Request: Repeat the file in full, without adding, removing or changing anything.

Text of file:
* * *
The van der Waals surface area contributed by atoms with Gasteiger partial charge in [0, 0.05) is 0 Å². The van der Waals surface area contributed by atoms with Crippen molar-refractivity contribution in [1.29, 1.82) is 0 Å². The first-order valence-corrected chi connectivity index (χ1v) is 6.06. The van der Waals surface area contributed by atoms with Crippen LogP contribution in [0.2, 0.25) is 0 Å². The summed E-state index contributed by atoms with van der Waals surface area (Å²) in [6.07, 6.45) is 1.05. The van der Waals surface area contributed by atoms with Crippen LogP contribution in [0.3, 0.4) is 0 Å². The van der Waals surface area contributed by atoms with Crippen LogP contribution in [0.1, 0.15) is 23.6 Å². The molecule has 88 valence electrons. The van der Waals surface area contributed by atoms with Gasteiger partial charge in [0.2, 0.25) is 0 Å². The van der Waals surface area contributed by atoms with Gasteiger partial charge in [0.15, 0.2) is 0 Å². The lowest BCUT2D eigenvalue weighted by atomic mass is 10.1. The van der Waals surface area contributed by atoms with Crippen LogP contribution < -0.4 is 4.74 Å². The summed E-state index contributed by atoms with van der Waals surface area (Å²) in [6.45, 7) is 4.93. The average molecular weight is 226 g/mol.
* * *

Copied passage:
The van der Waals surface area contributed by atoms with Gasteiger partial charge in [0, 0.05) is 0 Å². The van der Waals surface area contributed by atoms with Crippen molar-refractivity contribution in [1.29, 1.82) is 0 Å². The first-order valence-corrected chi connectivity index (χ1v) is 6.06. The van der Waals surface area contributed by atoms with Crippen LogP contribution in [0.2, 0.25) is 0 Å². The summed E-state index contributed by atoms with van der Waals surface area (Å²) in [6.07, 6.45) is 1.05. The van der Waals surface area contributed by atoms with Crippen LogP contribution in [0.3, 0.4) is 0 Å². The van der Waals surface area contributed by atoms with Crippen LogP contribution in [0.1, 0.15) is 23.6 Å². The molecule has 88 valence electrons. The van der Waals surface area contributed by atoms with Gasteiger partial charge in [0.2, 0.25) is 0 Å². The van der Waals surface area contributed by atoms with Gasteiger partial charge in [0.15, 0.2) is 0 Å². The lowest BCUT2D eigenvalue weighted by atomic mass is 10.1. The van der Waals surface area contributed by atoms with Crippen LogP contribution < -0.4 is 4.74 Å². The summed E-state index contributed by atoms with van der Waals surface area (Å²) in [6.45, 7) is 4.93. The average molecular weight is 226 g/mol.